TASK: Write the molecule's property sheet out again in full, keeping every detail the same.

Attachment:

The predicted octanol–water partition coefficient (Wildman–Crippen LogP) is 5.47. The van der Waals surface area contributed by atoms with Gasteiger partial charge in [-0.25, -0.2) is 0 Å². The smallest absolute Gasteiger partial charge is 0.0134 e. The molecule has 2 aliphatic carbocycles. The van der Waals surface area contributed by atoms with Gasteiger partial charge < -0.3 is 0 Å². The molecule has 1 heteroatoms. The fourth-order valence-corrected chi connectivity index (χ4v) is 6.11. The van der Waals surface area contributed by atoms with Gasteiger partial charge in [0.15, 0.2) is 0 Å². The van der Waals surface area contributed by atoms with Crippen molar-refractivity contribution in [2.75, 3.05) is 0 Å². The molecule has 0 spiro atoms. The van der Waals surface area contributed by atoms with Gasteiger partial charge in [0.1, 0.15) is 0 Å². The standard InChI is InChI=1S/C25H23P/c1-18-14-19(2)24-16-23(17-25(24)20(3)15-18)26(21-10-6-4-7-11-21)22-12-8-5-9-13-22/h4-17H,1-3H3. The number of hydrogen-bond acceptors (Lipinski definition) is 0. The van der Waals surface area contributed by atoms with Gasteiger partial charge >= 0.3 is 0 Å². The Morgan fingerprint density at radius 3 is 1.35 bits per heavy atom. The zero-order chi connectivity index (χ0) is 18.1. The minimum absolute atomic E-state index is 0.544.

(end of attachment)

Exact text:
The predicted octanol–water partition coefficient (Wildman–Crippen LogP) is 5.47. The van der Waals surface area contributed by atoms with Gasteiger partial charge in [-0.25, -0.2) is 0 Å². The smallest absolute Gasteiger partial charge is 0.0134 e. The molecule has 2 aliphatic carbocycles. The van der Waals surface area contributed by atoms with Gasteiger partial charge < -0.3 is 0 Å². The molecule has 1 heteroatoms. The fourth-order valence-corrected chi connectivity index (χ4v) is 6.11. The van der Waals surface area contributed by atoms with Gasteiger partial charge in [0.15, 0.2) is 0 Å². The van der Waals surface area contributed by atoms with Crippen molar-refractivity contribution in [2.75, 3.05) is 0 Å². The molecule has 0 spiro atoms. The van der Waals surface area contributed by atoms with Gasteiger partial charge in [0.1, 0.15) is 0 Å². The standard InChI is InChI=1S/C25H23P/c1-18-14-19(2)24-16-23(17-25(24)20(3)15-18)26(21-10-6-4-7-11-21)22-12-8-5-9-13-22/h4-17H,1-3H3. The number of hydrogen-bond acceptors (Lipinski definition) is 0. The van der Waals surface area contributed by atoms with Gasteiger partial charge >= 0.3 is 0 Å². The Morgan fingerprint density at radius 3 is 1.35 bits per heavy atom. The zero-order chi connectivity index (χ0) is 18.1. The minimum absolute atomic E-state index is 0.544.